A shorter drive today – about 460kms, or nearly 300mls.
Driving out of Alice, I was struck once again by the beauty of the place – and how accurately the aboriginal artists depict the textures of the land and vegetation.
To get to Uluru you have to drive about 260kms off the main highway. I stopped to take a shot of a truck being loaded with gravel.
About 100kms from Uluru, we saw it in the far distance. Even that far away, you could feel its power and spiritual energy.
Small hills masked the rock until I got closer, and then it revealed around a bend in the road. In the distance still, but again its power was palpable.
Let me just say: I’ve been fortunate during my life to see some of the great wonders of the world – the Eiffel Tower, the Statue of Liberty, the Taj Mahal, the Grand Canyon, the Sphinx and the Great Pyramid of Giza, Angkor Wat, the Cathedral of Notre Dame –
And there’s one thing I’ve observed; that on first sighting one of these wonders, I’ve been shocked, truly shocked, at how magnificent they are.
Because I’d grown up with a familiarity to these icons. You see them constantly in travel posters, on the covers of books and magazines, in documentaries – and after a while you begin to feel blasé.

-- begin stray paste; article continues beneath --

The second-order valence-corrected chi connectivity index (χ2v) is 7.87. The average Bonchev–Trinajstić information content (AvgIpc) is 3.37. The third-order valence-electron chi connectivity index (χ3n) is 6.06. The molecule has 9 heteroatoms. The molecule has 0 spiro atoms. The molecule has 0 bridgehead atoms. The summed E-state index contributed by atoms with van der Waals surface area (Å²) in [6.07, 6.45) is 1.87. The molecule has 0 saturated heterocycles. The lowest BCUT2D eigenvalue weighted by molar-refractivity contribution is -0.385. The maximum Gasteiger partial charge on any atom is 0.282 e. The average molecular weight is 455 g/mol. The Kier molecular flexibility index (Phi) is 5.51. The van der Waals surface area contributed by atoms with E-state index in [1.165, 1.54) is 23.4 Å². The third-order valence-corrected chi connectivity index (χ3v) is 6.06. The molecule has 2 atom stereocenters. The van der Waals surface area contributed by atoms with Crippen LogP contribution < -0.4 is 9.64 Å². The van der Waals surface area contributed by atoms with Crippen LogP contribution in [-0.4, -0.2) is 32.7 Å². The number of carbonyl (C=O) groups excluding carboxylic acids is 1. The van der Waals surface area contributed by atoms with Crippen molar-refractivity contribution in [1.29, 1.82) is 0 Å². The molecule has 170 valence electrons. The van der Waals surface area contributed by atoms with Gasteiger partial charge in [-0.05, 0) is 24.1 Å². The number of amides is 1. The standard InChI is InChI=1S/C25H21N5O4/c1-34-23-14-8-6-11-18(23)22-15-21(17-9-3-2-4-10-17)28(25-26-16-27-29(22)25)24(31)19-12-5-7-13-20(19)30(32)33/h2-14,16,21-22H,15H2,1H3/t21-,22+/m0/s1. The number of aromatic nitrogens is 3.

You feel a certain familiarity.
I had no real desire to see the Taj Mahal for instance. I felt I’d already seen it, because I had seen it thousands of times, although not in real life. And then while I was working in Delhi I had an opportunity to take my wife there on our thirtieth wedding anniversary.
I remember first seeing the Taj Mahal, and being electrified at how beautiful it was. It was just like all the pictures I’d seen of it, but being there in person was something else.
That’s how I felt today at Uluru.
I’ve never had any real desire to go to Uluru. Like with the Taj Mahal, I’ve seen so many images of it, the thought of actually going into Central Australia to see it for real was kind of boring. There are other better ways for me to spend my time. And really, if it wasn’t for this Consciousness Retreat tomorrow, I would never have come all the way out here.
But today, when I drove around the bend and there it was in front of me, I was stunned at just how magnificent it was. No pictures can ever fully give you that experience – a profoundly spiritual experience – of seeing Uluru at sunset.
In its own way, it is a cathedral. An important energetic nodal point. There are stories within that rock that go back millennia. It is truly a sacred place.
Here are some shots I dashed off. I tried really hard not to take any tourist shots – the kind of shots we’ve seen a thousand times – but hey, I got suckered in. It’s really hard not to take tourist shots of this magnificent beast of a rock…
Tomorrow, work schedule allowing, Jennifer and I will do a 11km walk around the base of the rock. I’ll take my camera, and try really hard not to take any tourist shots!